Bindweed

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jdfi
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Bindweed

Post by jdfi »

Hello guys,

Does anyone have any tips of how to eradicate bindweed, please?
arborlad
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Re: Bindweed

Post by arborlad »

Bindweed is very susceptible to glyphosate, so Roundup, either spray or gel depending on the circumstances. Follow directions on the container.
arborlad

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MacadamB53
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Re: Bindweed

Post by MacadamB53 »

Hi jdfi,

my gardener cousin recommends giving it something to climb up so there's plenty of growth to spray/gel.

Kind regards, Mac
despair
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Re: Bindweed

Post by despair »

carefully unwind it from whatever its climbing up

cut the bottom off a 2 litre fizzy drink bottle or milk bottle

feed the bindweed through the narrow end and coil it in a ball at the base

then spray into the bottle lots of Glyphosate

it wont hurt other plants but will go back to the roots of the bindweed

otherwise only very careful digging is the only way to clear heavy infestations ensuring not one single inch remains in the soil to start a new infestation
arborlad
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Re: Bindweed

Post by arborlad »

despair wrote:carefully unwind it from whatever its climbing up

cut the bottom off a 2 litre fizzy drink bottle or milk bottle

feed the bindweed through the narrow end and coil it in a ball at the base

then spray into the bottle lots of Glyphosate

it wont hurt other plants but will go back to the roots of the bindweed

otherwise only very careful digging is the only way to clear heavy infestations ensuring not one single inch remains in the soil to start a new infestation

Have you eradicated yours yet?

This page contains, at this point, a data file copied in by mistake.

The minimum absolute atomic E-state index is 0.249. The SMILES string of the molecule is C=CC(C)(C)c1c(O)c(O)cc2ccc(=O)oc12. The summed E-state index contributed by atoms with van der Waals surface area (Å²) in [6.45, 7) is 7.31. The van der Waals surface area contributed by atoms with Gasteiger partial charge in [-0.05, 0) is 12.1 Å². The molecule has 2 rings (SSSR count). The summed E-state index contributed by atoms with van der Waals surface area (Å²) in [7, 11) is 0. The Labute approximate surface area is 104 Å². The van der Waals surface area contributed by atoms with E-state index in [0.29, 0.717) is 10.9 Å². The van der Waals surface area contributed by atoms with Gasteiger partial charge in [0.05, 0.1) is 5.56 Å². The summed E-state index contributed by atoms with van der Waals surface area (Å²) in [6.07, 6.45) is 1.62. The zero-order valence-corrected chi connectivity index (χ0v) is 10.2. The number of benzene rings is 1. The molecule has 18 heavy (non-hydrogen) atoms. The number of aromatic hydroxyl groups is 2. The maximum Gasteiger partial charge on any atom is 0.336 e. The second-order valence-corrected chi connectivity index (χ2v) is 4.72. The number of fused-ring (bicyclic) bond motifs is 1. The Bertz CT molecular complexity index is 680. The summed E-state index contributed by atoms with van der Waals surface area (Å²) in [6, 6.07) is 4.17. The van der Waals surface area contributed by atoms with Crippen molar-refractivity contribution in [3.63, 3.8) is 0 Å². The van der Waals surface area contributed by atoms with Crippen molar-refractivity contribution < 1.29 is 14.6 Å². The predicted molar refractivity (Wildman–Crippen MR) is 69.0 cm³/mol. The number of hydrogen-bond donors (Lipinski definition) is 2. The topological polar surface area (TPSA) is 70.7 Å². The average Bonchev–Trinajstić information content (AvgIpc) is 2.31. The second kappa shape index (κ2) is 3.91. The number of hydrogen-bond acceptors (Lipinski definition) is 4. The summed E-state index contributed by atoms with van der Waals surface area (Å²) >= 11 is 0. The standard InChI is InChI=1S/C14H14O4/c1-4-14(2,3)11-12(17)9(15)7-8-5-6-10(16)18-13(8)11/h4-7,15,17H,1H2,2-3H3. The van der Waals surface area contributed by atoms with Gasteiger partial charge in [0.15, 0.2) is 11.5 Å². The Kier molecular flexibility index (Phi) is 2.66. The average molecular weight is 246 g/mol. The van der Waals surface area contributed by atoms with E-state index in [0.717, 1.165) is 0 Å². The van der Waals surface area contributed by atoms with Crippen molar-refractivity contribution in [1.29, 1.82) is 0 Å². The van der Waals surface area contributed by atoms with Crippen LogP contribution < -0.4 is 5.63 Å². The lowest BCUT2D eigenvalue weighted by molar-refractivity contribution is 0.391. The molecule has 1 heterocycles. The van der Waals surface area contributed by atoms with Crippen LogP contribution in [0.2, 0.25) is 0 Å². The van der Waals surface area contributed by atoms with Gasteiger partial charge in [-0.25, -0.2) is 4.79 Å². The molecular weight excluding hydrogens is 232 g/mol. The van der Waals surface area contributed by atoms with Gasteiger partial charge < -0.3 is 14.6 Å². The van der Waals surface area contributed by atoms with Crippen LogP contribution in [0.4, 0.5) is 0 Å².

http://www.gardenlaw.co.uk/phpBB2/viewt ... =9&t=13930
arborlad

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jdfi
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Re: Bindweed

Post by jdfi »

Thanks guys
despair
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Re: Bindweed

Post by despair »

Yes but it took several lots of glyphosate and a lot of careful digging
arborlad
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Re: Bindweed

Post by arborlad »

despair wrote:carefully unwind it from whatever its climbing up

cut the bottom off a 2 litre fizzy drink bottle or milk bottle

feed the bindweed through the narrow end and coil it in a ball at the base

then spray into the bottle lots of Glyphosate

it wont hurt other plants but will go back to the roots of the bindweed

otherwise only very careful digging is the only way to clear heavy infestations ensuring not one single inch remains in the soil to start a new infestation

You seem determined to fight against Mother Nature.

Faffing around with removing the bellbine from whatever it is growing on and then trying to get it into a bottle are all going to damage it and reduce the effectiveness of the correct dose when it is applied - 'lots of Glyphosate' - is bad advice. If you're determined to use a bottle, insert the growing tip of a young tendril into the neck of the bottle, wait until you have sufficient growth and then insert the nozzle of the sprayer into the bottle and spray until the leaves are wet but stop before you get run-off - overdosing is as bad as underdosing.